Why Being Tired Can Make You Thinner and Healthier

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When you’re exhausted, going to the gym is probably the last thing you want to do, but it turns out that’s when you should go. According to a new study to be published in the Journal of Consumer Research, people make better health decisions when they’re feeling tired and rundown.

The urge to take care of our bodies when we're sleepy could be biological. “We proposed that people are more motivated to engage in healthful behavior when they are depleted and perceive their safety to be at stake," wrote study authors Monika Lisjak, assistant professor of marketing at Erasmus University in the Netherlands and Angela Y. Lee, professor of marketing at Northwestern University.

In the study, researchers asked subjects to read about the dangers of kidney disease and early detection, those with a family history included. Afterward, those who were feeling exhausted expressed a higher likelihood of being tested than their energized counterparts. In another study, subjects were asked to complete a survey on health and fitness, either before or after hitting the gym. After the survey, everyone was told to choose a gift of either sunblock or moisturizer. Those who had worked out were more likely to select the skin-saving sunblock.

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The results are surprising, given past research about how exhaustion affects the brain. According to the Division of Sleep Medicine at Harvard Medical School, sleep deprivation affects our mood, appetite, and ability to focus. And gym-goers can attest to that feeling of denial when their alarm goes off in the morning.

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But making wise health decisions is doable, even when you’re not feeling it, according to Will Torres, personal trainer and owner of Willspace, a gym in New York City. “If you’re truly exhausted, it’s best to just go to sleep, but if you just need to recharge, there are simple things you can do,” he tells Yahoo Shine.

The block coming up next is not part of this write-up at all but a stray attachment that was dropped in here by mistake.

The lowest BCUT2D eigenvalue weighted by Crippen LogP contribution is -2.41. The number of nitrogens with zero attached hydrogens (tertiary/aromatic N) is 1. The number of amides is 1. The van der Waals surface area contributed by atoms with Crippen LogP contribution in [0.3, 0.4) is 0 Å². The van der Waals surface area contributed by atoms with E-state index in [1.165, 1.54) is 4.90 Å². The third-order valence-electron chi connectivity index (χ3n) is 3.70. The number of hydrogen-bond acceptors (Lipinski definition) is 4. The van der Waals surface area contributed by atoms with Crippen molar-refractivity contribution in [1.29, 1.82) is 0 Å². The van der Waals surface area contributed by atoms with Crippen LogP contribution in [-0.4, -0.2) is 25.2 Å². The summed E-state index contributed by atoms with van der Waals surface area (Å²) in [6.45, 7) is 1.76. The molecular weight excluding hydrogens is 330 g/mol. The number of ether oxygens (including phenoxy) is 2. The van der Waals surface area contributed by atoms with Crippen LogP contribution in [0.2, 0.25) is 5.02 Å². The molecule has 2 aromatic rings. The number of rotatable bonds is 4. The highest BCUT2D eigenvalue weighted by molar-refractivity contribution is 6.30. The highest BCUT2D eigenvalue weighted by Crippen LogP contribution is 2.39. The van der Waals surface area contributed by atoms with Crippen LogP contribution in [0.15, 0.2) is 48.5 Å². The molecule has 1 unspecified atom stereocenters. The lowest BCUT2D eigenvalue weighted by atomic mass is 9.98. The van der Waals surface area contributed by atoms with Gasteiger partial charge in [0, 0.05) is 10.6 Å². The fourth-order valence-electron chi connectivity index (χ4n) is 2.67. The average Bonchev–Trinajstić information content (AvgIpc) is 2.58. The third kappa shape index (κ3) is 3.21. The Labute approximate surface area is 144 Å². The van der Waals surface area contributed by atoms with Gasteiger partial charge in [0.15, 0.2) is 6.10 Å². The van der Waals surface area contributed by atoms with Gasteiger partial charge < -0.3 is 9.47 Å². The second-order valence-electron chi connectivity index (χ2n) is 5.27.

Get your heart rate up: Let’s say you’re exhausted because you’ve been slouched over your desk all morning. Simply straightening up will boost your energy levels. “When you’re slumping, you can’t take a full breath because bad posture compresses the diaphragm,” says Torres. “Sitting up straight allows your lungs to take in more air, which sends a message to your brain to wake up.” Or (if you have forgiving officemates), try 20 jumping jacks and 10 squats. “It’s not a workout per se, but you will feel more awake,” he says.

Eat more fiber: “People tend to reach for sugary foods to give them a quick boost of energy, but without fiber to slow digestion down, they’ll crash,” says Torres. Rather than an energy bar or mixed-fruit smoothie (both of which are loaded with sugar), try a fiber-filled apple, piece of watermelon, or pear.

Stay away from new routines: You’ve been wanting to try kickboxing for ages, but when you're tired is not the time. “Starting a new type of workout takes coordination and focus and tired people have neither,” says Torres. “When you’re exhausted, do things you’ve always done or try running, weight machines, or brisk walking to avoid injury.”

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